A simple worksheet can be used to help frame your SMART goal and track your progress. Whether in a notebook or a spreadsheet, write out the goal, documenting why you want to achieve this goal and what it will mean for you.
Reflect on how progress would look and what steps you need to take. Then, finally set measurable actions with a timeframe to achieve them, recording your progress as you go. When the deadline hits, a handy record of your progress and notes will help to generate a new milestone if necessary.
SMART Goal-Setting Apps
There are many SMART goal-setting and productivity apps that are useful for building out habits and reminders as you work towards your goals. While some focus strictly on health and well-being, others are customized for project management or work-related goals. Each app uses a different strategy from “don’t break the chain” to negative rewards to personalized coaching.
A few of the top SMART goal-setting apps include:
- Coach.Me: Allows you to select goals from a variety of pre-selected categories or create your own goal. Then, the app helps you set good habits on your way to achieving your goal, even offering weekly live habit coaching and a community of users.
- Strides: Focuses on both professional and personal SMART goals. Specific goals can be selected from a variety of categories related to health, finance, hobbies, business and relationships or customize one to best suit your needs.
- Productive: iOS-only app that helps you build routines related to your specific goal. This app uses the “don’t break the chain strategy”, which incentivizes you to stick to your routine for consecutive days.
A detailed review of these and other best goal-setting apps will help you find one that suits your SMART goals, personality and style.
Benefits & Drawbacks of SMART Goals
SMART goals are a powerful tool to help make ambitious goals a reality. The SMART goal framework can be a constructive tool but it also has its drawbacks. Below we break down the benefits and drawbacks of SMART goal-setting so you can use them constructively while avoiding possible pitfalls.
Benefits of SMART Goals
- Clarity of Vision: By using the SMART goal process, you are forced to define what is truly important to you and why. Transforming vague goals to specific actions requires personal introspection and understanding of self. Through that process, you clarify your vision and focus on what really matters.
- Discipline: Distractions are everywhere. Setting specific, measurable actions to be done in a routine manner helps you stay focused on what’s important. Just as marathons are run step by step, SMART goal discipline builds positive habits through repetition.
- Recalibration: SMART goals are a constructive way to evaluate progress towards a goal and recalibrate accordingly. If you consistently miss a weekly goal, perhaps you need to start smaller or revise your goal altogether. SMART goals give you an opportunity to revisit and review in order to optimize your effort and energy.
Drawbacks of SMART Goals
- Stress: SMART goals are helpful for staying on track but when circumstances spiral out of control, it can add additional stress to your life. Falling ill or an unexpected work or family event which prevents you from hitting your goal that day or week can add unwarranted pressure and feelings of failure.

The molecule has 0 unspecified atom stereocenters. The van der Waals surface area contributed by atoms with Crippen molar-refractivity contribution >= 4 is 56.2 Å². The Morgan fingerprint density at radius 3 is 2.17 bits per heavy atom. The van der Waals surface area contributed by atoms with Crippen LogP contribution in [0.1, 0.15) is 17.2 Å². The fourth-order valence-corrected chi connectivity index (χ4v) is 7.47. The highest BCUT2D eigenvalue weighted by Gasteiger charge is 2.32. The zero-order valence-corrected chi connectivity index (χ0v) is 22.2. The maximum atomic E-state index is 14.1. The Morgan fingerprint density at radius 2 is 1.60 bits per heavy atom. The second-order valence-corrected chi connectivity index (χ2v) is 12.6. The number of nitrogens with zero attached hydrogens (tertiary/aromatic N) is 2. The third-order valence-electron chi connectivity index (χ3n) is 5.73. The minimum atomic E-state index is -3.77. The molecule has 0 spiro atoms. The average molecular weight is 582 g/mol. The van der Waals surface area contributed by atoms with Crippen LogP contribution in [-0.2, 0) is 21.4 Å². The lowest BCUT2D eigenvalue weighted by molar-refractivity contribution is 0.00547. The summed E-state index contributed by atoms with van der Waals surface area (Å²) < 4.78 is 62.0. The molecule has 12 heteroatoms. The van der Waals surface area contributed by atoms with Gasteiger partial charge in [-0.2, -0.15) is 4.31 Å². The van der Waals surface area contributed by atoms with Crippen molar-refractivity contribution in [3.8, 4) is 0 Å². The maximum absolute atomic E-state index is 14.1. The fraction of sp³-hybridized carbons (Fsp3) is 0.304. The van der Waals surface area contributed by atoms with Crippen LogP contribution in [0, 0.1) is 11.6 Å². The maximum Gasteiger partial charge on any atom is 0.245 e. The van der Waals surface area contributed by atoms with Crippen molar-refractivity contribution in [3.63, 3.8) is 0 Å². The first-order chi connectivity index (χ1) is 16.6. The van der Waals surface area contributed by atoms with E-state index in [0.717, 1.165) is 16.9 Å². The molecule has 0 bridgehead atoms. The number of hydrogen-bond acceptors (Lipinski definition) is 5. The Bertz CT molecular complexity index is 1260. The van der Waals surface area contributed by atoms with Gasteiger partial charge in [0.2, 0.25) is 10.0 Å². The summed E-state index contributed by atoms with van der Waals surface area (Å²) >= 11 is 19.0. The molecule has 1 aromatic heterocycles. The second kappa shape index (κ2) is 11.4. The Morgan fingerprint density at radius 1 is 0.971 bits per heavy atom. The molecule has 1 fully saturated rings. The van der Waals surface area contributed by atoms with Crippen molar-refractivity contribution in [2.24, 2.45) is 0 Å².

- Tunnel Vision: SMART goals help set a framework for success. A single-minded focus on a SMART goal can be detrimental though if this goal is at the expense of other priorities such as health, work or family. It’s important to maintain perspective on other aspects of your life and balance those in order to maintain a healthy focus on your goals.
How to Apply SMART Goals to Your Life
As you set SMART goals, make sure you have a clear vision of what you want your life to become and what you specifically want to achieve in each domain of your life. SMART goals can be set in any category such as personal, professional, health, or finance, but you don’t want to have so many goals that it divides your focus and you end up failing at all of them.
For this reason, choose one big goal for two to three domains – no more or you may become overwhelmed or set yourself up for failure – and break each of those two or three down into a SMART goal so you have specific steps to follow. Use a notebook or productivity app to track your progress, review the data periodically. Celebrate small wins.
Once you see consistent progress and momentum, keep going until you reach your deadline. Then decide if you want to deepen your efforts towards that goal or pivot towards another goal or domain. For inspirational words of advice on how to apply SMART goals to your life, check out my article on the best goal-setting quotes from proven luminaries.
Choosing the right goals is the key to leading the life you want. Whether mastering a skill, working to prime physical health, writing a book, starting a business, or any aspirational goal, SMART goal-setting helps you understand your motivation, detail a process, create action items and establish habits and practices to reach that goal.
Evan Tarver is an author, nonfiction writer and editor, screenwriter, and small business owner with a background in finance and technology. Overall, the content he creates is meant to shift the way people think and encourage them to act. Some ideas explore the social environment on the macro level, some ideas explore the transformative power of personal growth on the micro-level, while most fall somewhere in between.